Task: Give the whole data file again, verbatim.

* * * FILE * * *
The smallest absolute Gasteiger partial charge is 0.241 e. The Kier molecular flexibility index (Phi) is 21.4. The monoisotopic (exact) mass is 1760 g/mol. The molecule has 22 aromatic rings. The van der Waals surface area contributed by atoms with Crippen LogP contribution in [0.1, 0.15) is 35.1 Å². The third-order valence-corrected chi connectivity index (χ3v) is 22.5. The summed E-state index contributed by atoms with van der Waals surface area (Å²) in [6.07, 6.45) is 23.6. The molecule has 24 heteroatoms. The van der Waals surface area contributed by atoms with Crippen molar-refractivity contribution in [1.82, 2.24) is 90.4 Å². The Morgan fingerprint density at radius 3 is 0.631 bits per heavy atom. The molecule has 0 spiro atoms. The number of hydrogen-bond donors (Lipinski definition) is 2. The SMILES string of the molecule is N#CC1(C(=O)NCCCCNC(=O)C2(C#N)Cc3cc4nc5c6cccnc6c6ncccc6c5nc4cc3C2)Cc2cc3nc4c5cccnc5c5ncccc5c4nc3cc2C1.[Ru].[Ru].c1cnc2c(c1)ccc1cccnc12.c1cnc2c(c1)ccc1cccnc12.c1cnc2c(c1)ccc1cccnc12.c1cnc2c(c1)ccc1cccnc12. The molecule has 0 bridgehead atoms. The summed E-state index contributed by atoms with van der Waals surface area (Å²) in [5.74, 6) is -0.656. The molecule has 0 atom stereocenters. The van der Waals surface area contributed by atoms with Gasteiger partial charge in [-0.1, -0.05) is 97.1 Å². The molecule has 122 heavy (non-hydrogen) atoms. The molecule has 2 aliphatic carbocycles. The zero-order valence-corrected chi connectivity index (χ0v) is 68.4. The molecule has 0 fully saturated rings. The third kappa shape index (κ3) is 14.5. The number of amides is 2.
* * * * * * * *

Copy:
The smallest absolute Gasteiger partial charge is 0.241 e. The Kier molecular flexibility index (Phi) is 21.4. The monoisotopic (exact) mass is 1760 g/mol. The molecule has 22 aromatic rings. The van der Waals surface area contributed by atoms with Crippen LogP contribution in [0.1, 0.15) is 35.1 Å². The third-order valence-corrected chi connectivity index (χ3v) is 22.5. The summed E-state index contributed by atoms with van der Waals surface area (Å²) in [6.07, 6.45) is 23.6. The molecule has 24 heteroatoms. The van der Waals surface area contributed by atoms with Crippen molar-refractivity contribution in [1.82, 2.24) is 90.4 Å². The Morgan fingerprint density at radius 3 is 0.631 bits per heavy atom. The molecule has 0 spiro atoms. The number of hydrogen-bond donors (Lipinski definition) is 2. The SMILES string of the molecule is N#CC1(C(=O)NCCCCNC(=O)C2(C#N)Cc3cc4nc5c6cccnc6c6ncccc6c5nc4cc3C2)Cc2cc3nc4c5cccnc5c5ncccc5c4nc3cc2C1.[Ru].[Ru].c1cnc2c(c1)ccc1cccnc12.c1cnc2c(c1)ccc1cccnc12.c1cnc2c(c1)ccc1cccnc12.c1cnc2c(c1)ccc1cccnc12. The molecule has 0 bridgehead atoms. The summed E-state index contributed by atoms with van der Waals surface area (Å²) in [5.74, 6) is -0.656. The molecule has 0 atom stereocenters. The van der Waals surface area contributed by atoms with Gasteiger partial charge in [-0.1, -0.05) is 97.1 Å². The molecule has 122 heavy (non-hydrogen) atoms. The molecule has 2 aliphatic carbocycles. The zero-order valence-corrected chi connectivity index (χ0v) is 68.4. The molecule has 0 fully saturated rings. The third kappa shape index (κ3) is 14.5. The number of amides is 2.